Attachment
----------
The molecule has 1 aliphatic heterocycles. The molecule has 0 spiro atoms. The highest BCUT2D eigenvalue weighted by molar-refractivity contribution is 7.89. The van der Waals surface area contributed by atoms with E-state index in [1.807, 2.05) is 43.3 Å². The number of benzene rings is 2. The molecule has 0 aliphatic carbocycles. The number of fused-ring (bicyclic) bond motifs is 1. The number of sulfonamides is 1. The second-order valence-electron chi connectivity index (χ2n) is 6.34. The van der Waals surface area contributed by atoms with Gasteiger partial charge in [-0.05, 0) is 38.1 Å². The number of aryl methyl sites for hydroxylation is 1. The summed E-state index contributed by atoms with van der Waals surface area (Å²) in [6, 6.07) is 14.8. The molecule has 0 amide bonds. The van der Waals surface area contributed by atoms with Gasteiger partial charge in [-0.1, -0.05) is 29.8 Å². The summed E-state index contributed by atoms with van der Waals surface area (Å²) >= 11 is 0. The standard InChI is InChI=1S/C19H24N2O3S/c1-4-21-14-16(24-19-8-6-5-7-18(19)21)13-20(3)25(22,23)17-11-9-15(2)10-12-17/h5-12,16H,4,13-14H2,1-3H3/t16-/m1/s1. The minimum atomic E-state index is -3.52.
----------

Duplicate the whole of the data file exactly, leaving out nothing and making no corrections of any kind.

The molecule has 1 aliphatic heterocycles. The molecule has 0 spiro atoms. The highest BCUT2D eigenvalue weighted by molar-refractivity contribution is 7.89. The van der Waals surface area contributed by atoms with E-state index in [1.807, 2.05) is 43.3 Å². The number of benzene rings is 2. The molecule has 0 aliphatic carbocycles. The number of fused-ring (bicyclic) bond motifs is 1. The number of sulfonamides is 1. The second-order valence-electron chi connectivity index (χ2n) is 6.34. The van der Waals surface area contributed by atoms with Gasteiger partial charge in [-0.05, 0) is 38.1 Å². The number of aryl methyl sites for hydroxylation is 1. The summed E-state index contributed by atoms with van der Waals surface area (Å²) in [6, 6.07) is 14.8. The molecule has 0 amide bonds. The van der Waals surface area contributed by atoms with Gasteiger partial charge in [-0.1, -0.05) is 29.8 Å². The summed E-state index contributed by atoms with van der Waals surface area (Å²) >= 11 is 0. The standard InChI is InChI=1S/C19H24N2O3S/c1-4-21-14-16(24-19-8-6-5-7-18(19)21)13-20(3)25(22,23)17-11-9-15(2)10-12-17/h5-12,16H,4,13-14H2,1-3H3/t16-/m1/s1. The minimum atomic E-state index is -3.52.